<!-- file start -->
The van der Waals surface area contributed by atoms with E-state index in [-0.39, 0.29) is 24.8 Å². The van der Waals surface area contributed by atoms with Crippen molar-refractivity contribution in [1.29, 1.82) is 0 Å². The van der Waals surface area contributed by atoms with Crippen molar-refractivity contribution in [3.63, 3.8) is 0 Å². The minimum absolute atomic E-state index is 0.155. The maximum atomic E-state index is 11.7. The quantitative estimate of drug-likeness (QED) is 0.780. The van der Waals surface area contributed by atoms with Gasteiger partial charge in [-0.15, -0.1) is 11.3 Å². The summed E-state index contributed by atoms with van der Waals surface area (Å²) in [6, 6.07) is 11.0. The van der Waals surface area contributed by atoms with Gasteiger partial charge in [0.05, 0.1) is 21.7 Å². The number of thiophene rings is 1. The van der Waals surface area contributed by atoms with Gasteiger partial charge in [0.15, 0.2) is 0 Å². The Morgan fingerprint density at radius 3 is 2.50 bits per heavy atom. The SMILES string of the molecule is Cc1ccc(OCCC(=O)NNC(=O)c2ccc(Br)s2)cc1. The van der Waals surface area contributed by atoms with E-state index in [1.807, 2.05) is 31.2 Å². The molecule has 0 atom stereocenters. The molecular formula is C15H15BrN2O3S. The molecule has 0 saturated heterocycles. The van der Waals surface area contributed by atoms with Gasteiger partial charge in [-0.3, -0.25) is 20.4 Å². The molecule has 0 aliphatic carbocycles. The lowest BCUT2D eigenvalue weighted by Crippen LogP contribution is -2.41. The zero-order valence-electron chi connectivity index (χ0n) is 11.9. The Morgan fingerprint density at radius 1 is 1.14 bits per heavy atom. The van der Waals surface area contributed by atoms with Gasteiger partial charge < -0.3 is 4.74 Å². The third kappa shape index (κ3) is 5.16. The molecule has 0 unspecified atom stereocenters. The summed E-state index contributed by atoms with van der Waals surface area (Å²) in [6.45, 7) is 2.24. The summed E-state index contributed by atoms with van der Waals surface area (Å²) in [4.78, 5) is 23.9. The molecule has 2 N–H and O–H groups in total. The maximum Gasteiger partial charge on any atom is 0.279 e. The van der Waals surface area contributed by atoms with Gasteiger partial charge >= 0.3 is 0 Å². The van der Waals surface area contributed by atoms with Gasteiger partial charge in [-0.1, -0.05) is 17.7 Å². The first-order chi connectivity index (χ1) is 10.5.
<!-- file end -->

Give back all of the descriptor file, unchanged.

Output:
The van der Waals surface area contributed by atoms with E-state index in [-0.39, 0.29) is 24.8 Å². The van der Waals surface area contributed by atoms with Crippen molar-refractivity contribution in [1.29, 1.82) is 0 Å². The van der Waals surface area contributed by atoms with Crippen molar-refractivity contribution in [3.63, 3.8) is 0 Å². The minimum absolute atomic E-state index is 0.155. The maximum atomic E-state index is 11.7. The quantitative estimate of drug-likeness (QED) is 0.780. The van der Waals surface area contributed by atoms with Gasteiger partial charge in [-0.15, -0.1) is 11.3 Å². The summed E-state index contributed by atoms with van der Waals surface area (Å²) in [6, 6.07) is 11.0. The van der Waals surface area contributed by atoms with Gasteiger partial charge in [0.05, 0.1) is 21.7 Å². The number of thiophene rings is 1. The van der Waals surface area contributed by atoms with Gasteiger partial charge in [0.15, 0.2) is 0 Å². The Morgan fingerprint density at radius 3 is 2.50 bits per heavy atom. The SMILES string of the molecule is Cc1ccc(OCCC(=O)NNC(=O)c2ccc(Br)s2)cc1. The van der Waals surface area contributed by atoms with E-state index in [1.807, 2.05) is 31.2 Å². The molecule has 0 atom stereocenters. The molecular formula is C15H15BrN2O3S. The molecule has 0 saturated heterocycles. The van der Waals surface area contributed by atoms with Gasteiger partial charge in [-0.3, -0.25) is 20.4 Å². The molecule has 0 aliphatic carbocycles. The lowest BCUT2D eigenvalue weighted by Crippen LogP contribution is -2.41. The zero-order valence-electron chi connectivity index (χ0n) is 11.9. The Morgan fingerprint density at radius 1 is 1.14 bits per heavy atom. The van der Waals surface area contributed by atoms with Gasteiger partial charge < -0.3 is 4.74 Å². The third kappa shape index (κ3) is 5.16. The molecule has 0 unspecified atom stereocenters. The summed E-state index contributed by atoms with van der Waals surface area (Å²) in [6.45, 7) is 2.24. The summed E-state index contributed by atoms with van der Waals surface area (Å²) in [4.78, 5) is 23.9. The molecule has 2 N–H and O–H groups in total. The maximum Gasteiger partial charge on any atom is 0.279 e. The van der Waals surface area contributed by atoms with Gasteiger partial charge >= 0.3 is 0 Å². The van der Waals surface area contributed by atoms with Gasteiger partial charge in [-0.1, -0.05) is 17.7 Å². The first-order chi connectivity index (χ1) is 10.5.